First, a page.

‘Soho, for better or worse, has never been about getting home before midnight.’ Marcus Harris, Madame Jojo’s.
Soho in London is widely known as the entertainment district of London. It is an egalitarian place, where the famous, notorious and mundane can freely mingle. The pursuit of pleasure, however dubious it’s form, has always been the uniting factor. In recent years though Soho has been under-threat, with increasing gentrification meaning many of the independent businesses, drinking dens, coffee shops, sex shops are gradually disappearing.
This year Unit 5 will look at a relevant typology for Soho today, the Theatre. This building typology has fascinated architects time and time again, notable examples include Denys Lasdun’s National Theatre, Walter Gropius’ Total Theatre, and Mike Webb’s Entertainment Palace (Sin Centre),
The phrase ‘the fourth theatre’ was used by Denys Lasdun to describe his design for the National Theatre. In addition to the three auditoria of the complex, the ‘fourth theatre’ referred to the spaces where audiences moved about the foyers and around the building both internally and externally. Lasdun wanted performances to take place outside the traditional auditoria space, using staircases and balcony’s to create an interaction of human and architectural drama.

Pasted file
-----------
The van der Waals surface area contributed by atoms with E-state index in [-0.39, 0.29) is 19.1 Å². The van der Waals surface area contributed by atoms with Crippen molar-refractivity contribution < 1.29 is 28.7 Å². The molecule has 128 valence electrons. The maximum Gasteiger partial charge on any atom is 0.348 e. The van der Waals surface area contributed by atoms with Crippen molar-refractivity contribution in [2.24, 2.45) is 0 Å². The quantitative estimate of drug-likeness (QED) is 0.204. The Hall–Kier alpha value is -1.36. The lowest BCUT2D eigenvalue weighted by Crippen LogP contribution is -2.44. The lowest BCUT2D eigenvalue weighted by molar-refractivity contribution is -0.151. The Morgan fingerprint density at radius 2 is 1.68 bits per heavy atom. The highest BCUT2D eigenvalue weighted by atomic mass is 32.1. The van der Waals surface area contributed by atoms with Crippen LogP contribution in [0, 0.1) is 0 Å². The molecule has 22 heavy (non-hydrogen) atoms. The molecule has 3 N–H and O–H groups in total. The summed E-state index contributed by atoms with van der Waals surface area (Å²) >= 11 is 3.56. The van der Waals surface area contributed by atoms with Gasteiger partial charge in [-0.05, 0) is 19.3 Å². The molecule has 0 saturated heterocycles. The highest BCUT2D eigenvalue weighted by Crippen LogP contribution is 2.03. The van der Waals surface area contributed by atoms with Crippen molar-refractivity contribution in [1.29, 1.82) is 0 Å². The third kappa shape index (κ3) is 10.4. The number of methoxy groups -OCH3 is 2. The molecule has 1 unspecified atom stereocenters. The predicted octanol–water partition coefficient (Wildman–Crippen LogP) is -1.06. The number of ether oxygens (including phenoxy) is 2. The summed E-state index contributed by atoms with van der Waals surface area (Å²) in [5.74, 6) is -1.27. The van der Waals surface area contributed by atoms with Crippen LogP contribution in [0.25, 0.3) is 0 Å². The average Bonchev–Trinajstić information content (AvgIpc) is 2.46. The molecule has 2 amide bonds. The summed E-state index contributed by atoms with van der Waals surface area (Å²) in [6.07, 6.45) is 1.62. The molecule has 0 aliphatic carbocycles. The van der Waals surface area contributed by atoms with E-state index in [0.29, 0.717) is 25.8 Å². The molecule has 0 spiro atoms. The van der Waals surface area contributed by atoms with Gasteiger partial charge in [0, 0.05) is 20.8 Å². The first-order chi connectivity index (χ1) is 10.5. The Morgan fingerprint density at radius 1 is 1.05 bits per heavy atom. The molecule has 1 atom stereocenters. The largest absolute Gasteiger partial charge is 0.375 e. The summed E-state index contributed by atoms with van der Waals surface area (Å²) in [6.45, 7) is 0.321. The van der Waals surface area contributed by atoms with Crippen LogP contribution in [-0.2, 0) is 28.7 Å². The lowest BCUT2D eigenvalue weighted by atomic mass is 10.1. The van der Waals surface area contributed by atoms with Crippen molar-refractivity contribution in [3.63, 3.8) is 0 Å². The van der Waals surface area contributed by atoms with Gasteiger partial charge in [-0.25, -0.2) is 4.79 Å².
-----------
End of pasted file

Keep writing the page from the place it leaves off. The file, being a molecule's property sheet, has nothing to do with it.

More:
Gropius’ project was designed for productions employing vast crowds, turntables and treadmills and ‘convertibility, flexibility and anonymity’ in the design was key. The passive visitor was to become an active participant.
Mike Webb’s Entertainment Palace was inspired by a childhood memory; ‘…cars in a see-side resort driving up ramps between buildings led to the notion of a building that can be driven into and can be devoted to the car.’ His Entertainment Palace is organised around its circulation systems with people in cars and people on escalators, themselves becoming part of a performance. The Entertainment Palace was designed for Soho in the 1960’s, you are to re-imagine the entertainment palace for Soho today.
The site for this years project is based in the heart of Soho and is bounded by an eclectic mix of micro contexts. To the East side of the site is Berwick Street, famous for its historic market and rich history of independent shops and restaurants. Whilst to the South, the site connects to small passageways that are remnants of the areas red light district. In contrast to these hustling spaces the West of the site is a warren of quiet back streets that are seemingly forgotten.